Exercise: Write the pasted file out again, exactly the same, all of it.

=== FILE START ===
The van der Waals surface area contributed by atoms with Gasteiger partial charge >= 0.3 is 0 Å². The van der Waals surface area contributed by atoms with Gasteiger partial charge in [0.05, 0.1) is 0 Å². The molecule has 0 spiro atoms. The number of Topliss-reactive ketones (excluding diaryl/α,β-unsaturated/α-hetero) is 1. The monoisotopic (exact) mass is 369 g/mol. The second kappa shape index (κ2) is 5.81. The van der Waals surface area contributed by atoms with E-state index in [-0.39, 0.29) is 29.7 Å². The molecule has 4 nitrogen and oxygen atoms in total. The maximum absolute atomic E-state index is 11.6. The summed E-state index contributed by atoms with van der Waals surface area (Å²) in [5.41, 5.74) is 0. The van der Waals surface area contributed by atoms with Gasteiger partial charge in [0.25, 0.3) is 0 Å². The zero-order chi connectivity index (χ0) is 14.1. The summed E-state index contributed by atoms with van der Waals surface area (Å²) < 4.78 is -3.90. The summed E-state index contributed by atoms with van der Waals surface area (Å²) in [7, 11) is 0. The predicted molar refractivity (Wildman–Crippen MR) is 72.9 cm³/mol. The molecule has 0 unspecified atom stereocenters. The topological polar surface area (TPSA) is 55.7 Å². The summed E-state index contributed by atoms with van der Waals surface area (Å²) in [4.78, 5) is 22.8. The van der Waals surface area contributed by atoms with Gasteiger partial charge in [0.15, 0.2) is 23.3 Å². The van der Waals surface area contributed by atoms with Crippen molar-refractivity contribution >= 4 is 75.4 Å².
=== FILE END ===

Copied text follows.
The van der Waals surface area contributed by atoms with Gasteiger partial charge >= 0.3 is 0 Å². The van der Waals surface area contributed by atoms with Gasteiger partial charge in [0.05, 0.1) is 0 Å². The molecule has 0 spiro atoms. The number of Topliss-reactive ketones (excluding diaryl/α,β-unsaturated/α-hetero) is 1. The monoisotopic (exact) mass is 369 g/mol. The second kappa shape index (κ2) is 5.81. The van der Waals surface area contributed by atoms with E-state index in [-0.39, 0.29) is 29.7 Å². The molecule has 4 nitrogen and oxygen atoms in total. The maximum absolute atomic E-state index is 11.6. The summed E-state index contributed by atoms with van der Waals surface area (Å²) in [5.41, 5.74) is 0. The van der Waals surface area contributed by atoms with Gasteiger partial charge in [0.25, 0.3) is 0 Å². The zero-order chi connectivity index (χ0) is 14.1. The summed E-state index contributed by atoms with van der Waals surface area (Å²) < 4.78 is -3.90. The summed E-state index contributed by atoms with van der Waals surface area (Å²) in [7, 11) is 0. The predicted molar refractivity (Wildman–Crippen MR) is 72.9 cm³/mol. The molecule has 0 unspecified atom stereocenters. The topological polar surface area (TPSA) is 55.7 Å². The summed E-state index contributed by atoms with van der Waals surface area (Å²) in [4.78, 5) is 22.8. The van der Waals surface area contributed by atoms with Gasteiger partial charge in [0.15, 0.2) is 23.3 Å². The van der Waals surface area contributed by atoms with Crippen molar-refractivity contribution >= 4 is 75.4 Å².